|This snowy egret, unlike many of us, appears to be experiencing |
an interlude of genuine peace.
“All I want is some peace and quiet!” Have you ever said that? In turbulent times, peace seems as rare as hope, about which I wrote recently. Ironically, these days even peace officers are hard-pressed to find peace. And quiet? What’s that? The barrage of noise surrounding us is relentless, powered by technology at every turn. We can’t escape noise. As if we’re afraid to be without it, we take it with us everywhere – on our smartphones, tablets and headphones.
Even if we succeed in finding quiet, maybe by leaving high-tech gadgets behind and fleeing to a remote setting civilization has barely penetrated, peace eludes our grasp. In this world, conflict and strife reign, not peace. Troubled thoughts, financial pressures, persistent aches and pains, relationship conflicts, even random worries, turn our minds into churning seas.
And yet, as He prepared to endure the most horrendous moments anyone in the flesh could experience, Jesus Christ promised, “Peace I leave with you; my peace I give you. I do not give to you as the world gives. Do not let your hearts be troubled and do not be afraid” (John 14:27).
That sounds great, but how can we find peace, much less sustain it, when circumstances conspire to keep us from it?
It helps to understand that when Jesus spoke about peace, He wasn’t referring to momentary, idyllic states of mind. He used the Hebrew word,shalom, which captures much more than just calmness or tranquility. The “Prince of Peace,” as Isaiah 9:6 describes Him, was offering something of much greater breadth and depth – well-being, wholeness, prosperity – that’s available to an individual, a group of people, or even a place.
Recently I was visiting with a friend dealing with stage 4 lung cancer along with the aftermath of another chemotherapy treatment. He talked about “the peace that passes all understanding,” as it’s expressed in Philippians 4:6. Even though he couldn’t explain why, my friend stated he truly felt peace in the midst of pain, fatigue, and his uncertain future on this side of eternity.
It occurs to me that this peace is the missing piece, the prescription for many people barely managing to survive, but unable to thrive. They’re angry, frustrated, mentally and emotionally exhausted, fearing the next straw that might be laid across the proverbial camel’s back.
Contrast such a mindset with the assurance of Isaiah 26:3, “[God] will keep in perfect peace those whose minds are steadfast, because they trust in you.” Search as hard as we can, wherever we can, as long as we want, but nowhere else can we find this “perfect peace” that’s offered through the transforming, never-ending relationship with the God of all creation.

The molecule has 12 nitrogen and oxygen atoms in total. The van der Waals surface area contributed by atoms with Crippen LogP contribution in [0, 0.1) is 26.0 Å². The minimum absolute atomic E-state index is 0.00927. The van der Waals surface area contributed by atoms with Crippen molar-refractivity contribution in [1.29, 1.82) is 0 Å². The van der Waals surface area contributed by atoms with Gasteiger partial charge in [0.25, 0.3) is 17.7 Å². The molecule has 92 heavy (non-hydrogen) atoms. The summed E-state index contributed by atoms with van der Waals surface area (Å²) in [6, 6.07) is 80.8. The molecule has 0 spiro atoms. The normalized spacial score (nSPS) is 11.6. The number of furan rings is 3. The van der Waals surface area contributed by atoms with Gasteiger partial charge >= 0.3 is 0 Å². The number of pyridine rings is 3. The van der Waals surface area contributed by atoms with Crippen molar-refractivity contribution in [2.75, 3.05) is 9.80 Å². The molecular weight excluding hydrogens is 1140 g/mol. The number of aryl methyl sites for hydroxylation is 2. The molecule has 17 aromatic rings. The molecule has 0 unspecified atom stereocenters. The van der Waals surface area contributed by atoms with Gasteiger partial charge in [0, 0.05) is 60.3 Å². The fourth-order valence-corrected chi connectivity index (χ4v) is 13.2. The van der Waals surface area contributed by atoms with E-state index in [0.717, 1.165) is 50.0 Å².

Even when we’re enjoying a moment of calm, it’s like a ship taking refuge in a safe harbor as a major storm approaches. Sooner or later, we have to venture back into the unpredictable seas, never knowing what lies ahead of us – but certain there will be more storms, perhaps even more intense than before.
That’s the bad news. But the good news is in the midst of the storm, the Lord hasn’t forgotten how to walk on the water.
In 1873, attorney Horatio Spafford must have felt a kinship with Job. Two years earlier he had suffered major real estate losses in the great Chicago fire, and his four-year-old son had succumbed to scarlet fever. Hoping to enjoy a much-needed respite from his travails, Spafford planned to take his wife and four daughters to Europe. When an urgent business matter detained him, he ushered his wife, Anna, and daughters to their ship, the Ville du Havre, got them settled in a cabin, then sent them on ahead.
During the early morning hours of Nov. 23, 1873, the Ville du Havre collided with an iron sailing vessel. Within two hours, the ship had sunk. His four daughters were among the 226 fatalities, with only Anna among the 47 people rescued as she clung unconscious to a piece of wreckage. A cable sent to her husband read, “Saved Alone.”
Spafford immediately booked passage to join his wife. One evening during the voyage the ship’s captain informed him they were passing over the area where the ship had gone down. Returning to his cabin, Horatio scribbled down the thought that filled his heart: “It is well; the will of God be done.” Later he wrote a hymn, “It Is Well with My Soul,” based on those words.
Only with “the peace of God that passes all understanding” could Horatio Spafford find comfort and write that “peace like a river attendeth my way” while standing on a ship sailing over the spot where his children had perished. Truly, as Jesus said, it’s peace “not as the world gives.”